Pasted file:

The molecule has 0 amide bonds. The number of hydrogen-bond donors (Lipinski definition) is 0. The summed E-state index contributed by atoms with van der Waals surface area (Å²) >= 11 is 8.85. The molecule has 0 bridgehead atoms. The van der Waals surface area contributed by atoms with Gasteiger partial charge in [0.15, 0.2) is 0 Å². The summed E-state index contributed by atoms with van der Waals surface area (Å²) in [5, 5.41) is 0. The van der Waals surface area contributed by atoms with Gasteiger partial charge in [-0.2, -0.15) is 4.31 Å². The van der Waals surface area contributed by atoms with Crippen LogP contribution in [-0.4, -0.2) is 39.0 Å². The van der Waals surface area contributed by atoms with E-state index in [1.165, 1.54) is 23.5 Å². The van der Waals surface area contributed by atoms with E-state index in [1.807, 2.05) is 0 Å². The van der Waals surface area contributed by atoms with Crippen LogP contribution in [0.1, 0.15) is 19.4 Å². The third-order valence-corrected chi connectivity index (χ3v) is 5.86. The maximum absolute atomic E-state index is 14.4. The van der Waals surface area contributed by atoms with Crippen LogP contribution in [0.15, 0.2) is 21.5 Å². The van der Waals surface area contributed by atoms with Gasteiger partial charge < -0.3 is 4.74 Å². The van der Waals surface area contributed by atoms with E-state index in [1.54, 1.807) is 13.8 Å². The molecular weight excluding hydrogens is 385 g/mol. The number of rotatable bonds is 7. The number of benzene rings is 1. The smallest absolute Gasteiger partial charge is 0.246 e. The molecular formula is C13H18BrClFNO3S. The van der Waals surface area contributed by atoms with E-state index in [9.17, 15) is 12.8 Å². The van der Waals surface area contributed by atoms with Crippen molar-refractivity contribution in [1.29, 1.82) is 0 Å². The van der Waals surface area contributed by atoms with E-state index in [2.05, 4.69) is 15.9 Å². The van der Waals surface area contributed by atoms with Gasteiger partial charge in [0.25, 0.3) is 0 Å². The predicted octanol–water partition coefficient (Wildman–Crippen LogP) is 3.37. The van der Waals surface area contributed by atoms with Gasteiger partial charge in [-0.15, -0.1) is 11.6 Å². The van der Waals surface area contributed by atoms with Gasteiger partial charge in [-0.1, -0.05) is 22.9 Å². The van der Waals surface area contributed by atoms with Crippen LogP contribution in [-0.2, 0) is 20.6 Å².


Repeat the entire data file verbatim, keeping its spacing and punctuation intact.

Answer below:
The molecule has 0 amide bonds. The number of hydrogen-bond donors (Lipinski definition) is 0. The summed E-state index contributed by atoms with van der Waals surface area (Å²) >= 11 is 8.85. The molecule has 0 bridgehead atoms. The van der Waals surface area contributed by atoms with Gasteiger partial charge in [0.15, 0.2) is 0 Å². The summed E-state index contributed by atoms with van der Waals surface area (Å²) in [5, 5.41) is 0. The van der Waals surface area contributed by atoms with Gasteiger partial charge in [-0.2, -0.15) is 4.31 Å². The van der Waals surface area contributed by atoms with Crippen LogP contribution in [-0.4, -0.2) is 39.0 Å². The van der Waals surface area contributed by atoms with E-state index in [1.165, 1.54) is 23.5 Å². The van der Waals surface area contributed by atoms with E-state index in [1.807, 2.05) is 0 Å². The van der Waals surface area contributed by atoms with Crippen LogP contribution in [0.1, 0.15) is 19.4 Å². The third-order valence-corrected chi connectivity index (χ3v) is 5.86. The maximum absolute atomic E-state index is 14.4. The van der Waals surface area contributed by atoms with Crippen LogP contribution in [0.15, 0.2) is 21.5 Å². The van der Waals surface area contributed by atoms with Gasteiger partial charge < -0.3 is 4.74 Å². The van der Waals surface area contributed by atoms with E-state index in [1.54, 1.807) is 13.8 Å². The molecular weight excluding hydrogens is 385 g/mol. The number of rotatable bonds is 7. The number of benzene rings is 1. The smallest absolute Gasteiger partial charge is 0.246 e. The molecular formula is C13H18BrClFNO3S. The van der Waals surface area contributed by atoms with E-state index in [9.17, 15) is 12.8 Å². The van der Waals surface area contributed by atoms with Crippen molar-refractivity contribution in [1.29, 1.82) is 0 Å². The van der Waals surface area contributed by atoms with E-state index in [2.05, 4.69) is 15.9 Å². The van der Waals surface area contributed by atoms with Gasteiger partial charge in [0.25, 0.3) is 0 Å². The predicted octanol–water partition coefficient (Wildman–Crippen LogP) is 3.37. The van der Waals surface area contributed by atoms with Gasteiger partial charge in [-0.15, -0.1) is 11.6 Å². The van der Waals surface area contributed by atoms with Gasteiger partial charge in [-0.1, -0.05) is 22.9 Å². The van der Waals surface area contributed by atoms with Crippen LogP contribution in [-0.2, 0) is 20.6 Å².